Jan Hammer – The First Seven Days

The First Seven Days is one of the great early works of popular electronic music.

Released nearly 30 years ago, the music is a set of seven rock-fusion tone poems inspired by the idea of the seven days of creation.  It was a head-trip when it was released, and the remastered CD re-release makes it sound better than ever.

Jan Hammer is a talented keyboardist and composer. He’s best known for his soundtrack work for Miami Vice and his jazz-fusion playing with the Mahavishnu Orchestra. His talent with the Minimoog is legendary, ranking him up with other MoogerFoogers of the seventies, Keith Emerson and Rick Wakeman.

This gem of an album, while little known, is probably his best work. The First Seven Days is a set of tone poems, loosely inspired by the story of creation. Part progressive rock, part jazz-fusion, and part genius, The First Seven Days is great music, and Jan Hammer’s keyboard work is some of his best.

“Darkness/Earth in Search of a Sun” starts off the album, and it’s one of the best cuts. It begins with what sounds like Mellotron string pad sounds. Eerie Moog howls rise out of nothing. From this, the music transforms into a searing rock-fusion number, with Hammer using his unique style of synth pitch-bending, tormenting his synth until it releases an electric-guitar like sound.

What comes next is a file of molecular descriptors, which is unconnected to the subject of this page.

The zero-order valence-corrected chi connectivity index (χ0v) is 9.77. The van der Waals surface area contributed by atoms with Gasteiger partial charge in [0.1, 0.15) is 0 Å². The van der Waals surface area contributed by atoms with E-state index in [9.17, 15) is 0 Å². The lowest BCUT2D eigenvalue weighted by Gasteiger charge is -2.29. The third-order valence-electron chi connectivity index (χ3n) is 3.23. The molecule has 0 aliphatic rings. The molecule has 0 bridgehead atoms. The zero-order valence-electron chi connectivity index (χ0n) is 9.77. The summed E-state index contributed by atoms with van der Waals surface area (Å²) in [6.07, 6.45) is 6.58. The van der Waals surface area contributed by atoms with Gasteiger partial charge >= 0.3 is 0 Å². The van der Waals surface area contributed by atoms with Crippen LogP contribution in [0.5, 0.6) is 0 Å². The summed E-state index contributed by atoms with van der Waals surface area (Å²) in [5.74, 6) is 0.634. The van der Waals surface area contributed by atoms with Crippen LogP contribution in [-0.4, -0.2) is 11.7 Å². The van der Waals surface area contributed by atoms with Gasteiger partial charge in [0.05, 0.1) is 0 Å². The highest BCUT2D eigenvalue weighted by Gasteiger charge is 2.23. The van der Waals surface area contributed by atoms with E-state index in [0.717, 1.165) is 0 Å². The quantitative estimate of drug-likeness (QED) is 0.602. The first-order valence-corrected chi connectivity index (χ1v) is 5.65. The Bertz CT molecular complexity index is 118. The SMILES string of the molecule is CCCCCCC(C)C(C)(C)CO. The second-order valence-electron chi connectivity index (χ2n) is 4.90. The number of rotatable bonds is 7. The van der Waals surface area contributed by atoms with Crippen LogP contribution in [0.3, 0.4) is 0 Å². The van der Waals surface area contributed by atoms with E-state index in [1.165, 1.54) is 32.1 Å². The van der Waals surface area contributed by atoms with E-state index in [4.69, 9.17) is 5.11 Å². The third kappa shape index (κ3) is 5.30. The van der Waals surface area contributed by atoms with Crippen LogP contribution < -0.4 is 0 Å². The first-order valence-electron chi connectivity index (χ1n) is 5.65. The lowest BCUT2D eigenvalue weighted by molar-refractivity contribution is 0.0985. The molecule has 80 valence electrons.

Other great tracks are “The Animals”, which combines funky percussion and exotic Moog work. “The Seventh Day” wraps thing up by returning to some of the ideas of the first track. Hammer ends on a high note with more of his innovative synthesizer soloing.

Though the album is almost three decades old, both the music and playing hold up well. The Mellotron sounds date the music, but it’s used so effectively that Hammer transcends the limitations of the instrument. You may want to look for a used Mellotron after listening to this. The music was innovative for its time, and the remastering brings out the best in the music.

The highlight, though, has to be Hammer’s Minimoog playing within the context of the trippy music. The music is evocative, almost psychedelic, and his synthesizer solos explode out of it. The First Seven Days has some of the best lead synth work that you’ll hear.

Bring on the Hammer!

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